India and Russia both have a large population and are nuclear powers. Combines they have 42% of world population. Yet, combined at 5.26% GDP, they do not even exceed Japan!

Recently, India’s economy is growing enormously. They also have personal property rights similar to the USA. They maintain the rule of law and are the world’s largest democracy. India has been working industriously to grow their economy. If there’s one country on this list who has the potential sometime in the future to better the US in GDP, it’s most likely India.

The Russians have always been on everybody’s radar. A significant amount of their GDP involves energy production but their growth has all but stagnated.

This is a lot of information to consider. The USA is the most productive country on Earth. No other country is even close.  China has had a 1000 year head start on us. (How come we don’t hear about this on the news every night!)

The constant talk of a trade war and tariff’s is overblown. Many people believe it won’t affect the USA much in the long run. We have had tariffs for years. Our trading partners had tariffs against us which were usually higher. For example, we held a 2.5% tariff on German cars being imported into the US but paid 10% on US vehicle entering into Germany. Very lopsided and ignored by our politicians for a long time. We’ve had trade wars before. We survived because we are very resilient and the rest of the world relies on our productivity. A trade war and tariff’s will hurt the Chinese economy much greater and my guess is they will eventually come to the table and negotiate a fair deal for everyone.

We are in a very strong negotiating position in the USA. Our people have always been driven by independence, innovation, and the pursuit to do better. We attract some of the greatest talent of the world to increase our productivity and lead the way in industry after industry.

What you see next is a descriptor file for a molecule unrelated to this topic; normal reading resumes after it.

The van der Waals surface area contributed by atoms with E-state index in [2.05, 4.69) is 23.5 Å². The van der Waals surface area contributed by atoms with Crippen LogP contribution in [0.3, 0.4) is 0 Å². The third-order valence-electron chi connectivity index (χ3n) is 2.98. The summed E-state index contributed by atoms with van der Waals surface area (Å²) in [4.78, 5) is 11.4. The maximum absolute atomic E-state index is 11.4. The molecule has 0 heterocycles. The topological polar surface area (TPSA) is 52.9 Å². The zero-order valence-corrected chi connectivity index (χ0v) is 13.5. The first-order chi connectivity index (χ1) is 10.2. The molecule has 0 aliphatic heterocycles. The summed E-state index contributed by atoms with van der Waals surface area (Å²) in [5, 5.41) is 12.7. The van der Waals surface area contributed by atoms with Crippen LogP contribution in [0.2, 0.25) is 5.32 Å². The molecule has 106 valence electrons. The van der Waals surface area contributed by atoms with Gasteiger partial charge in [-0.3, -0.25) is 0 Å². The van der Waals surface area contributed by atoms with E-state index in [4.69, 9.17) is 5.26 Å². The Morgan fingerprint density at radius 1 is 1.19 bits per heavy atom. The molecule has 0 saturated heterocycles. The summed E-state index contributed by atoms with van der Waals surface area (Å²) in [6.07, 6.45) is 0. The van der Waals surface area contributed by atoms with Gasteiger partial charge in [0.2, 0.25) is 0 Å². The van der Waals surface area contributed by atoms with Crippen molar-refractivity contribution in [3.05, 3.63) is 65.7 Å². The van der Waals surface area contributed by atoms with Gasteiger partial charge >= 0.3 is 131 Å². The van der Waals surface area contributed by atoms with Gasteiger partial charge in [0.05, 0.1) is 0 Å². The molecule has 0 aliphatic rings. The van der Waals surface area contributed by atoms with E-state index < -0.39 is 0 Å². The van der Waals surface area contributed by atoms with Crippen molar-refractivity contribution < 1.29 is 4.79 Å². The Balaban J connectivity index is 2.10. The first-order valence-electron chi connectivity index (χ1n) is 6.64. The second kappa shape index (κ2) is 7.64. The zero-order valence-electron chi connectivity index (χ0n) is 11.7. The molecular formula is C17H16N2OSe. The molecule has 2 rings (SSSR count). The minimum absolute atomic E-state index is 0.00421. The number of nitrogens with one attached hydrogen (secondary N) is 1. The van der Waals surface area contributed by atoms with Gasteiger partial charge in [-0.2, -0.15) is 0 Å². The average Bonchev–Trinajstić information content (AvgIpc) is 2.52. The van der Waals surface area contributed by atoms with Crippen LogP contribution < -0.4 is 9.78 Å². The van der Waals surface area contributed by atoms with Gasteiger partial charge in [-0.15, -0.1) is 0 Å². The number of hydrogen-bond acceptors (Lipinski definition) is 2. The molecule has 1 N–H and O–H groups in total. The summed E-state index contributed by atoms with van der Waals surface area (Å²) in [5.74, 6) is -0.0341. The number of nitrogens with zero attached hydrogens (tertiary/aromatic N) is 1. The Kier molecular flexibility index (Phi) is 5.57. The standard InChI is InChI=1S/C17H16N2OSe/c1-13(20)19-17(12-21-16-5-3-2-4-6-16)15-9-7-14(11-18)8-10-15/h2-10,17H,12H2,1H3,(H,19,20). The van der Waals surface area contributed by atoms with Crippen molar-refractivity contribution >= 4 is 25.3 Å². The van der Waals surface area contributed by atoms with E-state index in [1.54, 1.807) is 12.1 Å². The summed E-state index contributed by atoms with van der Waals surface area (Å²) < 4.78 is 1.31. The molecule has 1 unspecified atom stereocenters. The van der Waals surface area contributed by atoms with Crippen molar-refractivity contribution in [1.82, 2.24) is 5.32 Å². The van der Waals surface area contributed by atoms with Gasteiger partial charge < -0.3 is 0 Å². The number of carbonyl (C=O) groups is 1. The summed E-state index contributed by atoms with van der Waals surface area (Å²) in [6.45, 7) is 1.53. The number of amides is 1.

Final thought: The United States of America isn’t going to relinquish our top GDP title anytime soon. Someday it may happen- maybe it will be India- but it will be a long time from today.

 

Understanding Credit Reporting

Historically low interest rates present a welcome opportunity for many homeowners to improve their financial situation by refinancing their mortgage.  But, like everything else in the world of finance, there are no free lunches.  To take advantage of these lower rates, homeowners must leap the FICO hurdle.

To qualify for the best loans at the lowest rates, borrowers must qualify financially and are scored by lenders using a computerized model for evaluating credit risk, developed by Fair, Isaac, and Company, known as the FICO score.

Mortgage lenders are in the business of making money by lending it and being repaid on time.  They gauge the risks associated with making that loan on a number of factors, not the least of which is the likelihood of timely repayment.

The FICO scoring system compares borrower’s credit capabilities to those of similar borrowers all over the country.  A borrower’s credit history gives a strong indication of integrity, attitude, and discipline as well as a measure of their capability to pay bills on time.

Three major credit reporting agencies gather credit information:  Experian, Equifax, and Transunion.  The firms act independently of each other and use different methods for gathering information, hence the reports of each may differ. 

The reporting agencies issue several different types of reports.  A Consumer Report is the basic consumer report issued when an individual orders his own credit report.  The Merchant Report is more complete and contains the full FICO scores.

Lenders view these scores as just one of several criteria for evaluating the ability of a borrower to pay back a loan.  The scores, ranging from 0 to 850, are numbers that tell lenders how likely an individual is to repay a loan, or make credit payments on time.  The higher the score, the better the credit risk.  Scores of 700+ make A credit grades, 640+ for a B grade, and below 579 fail.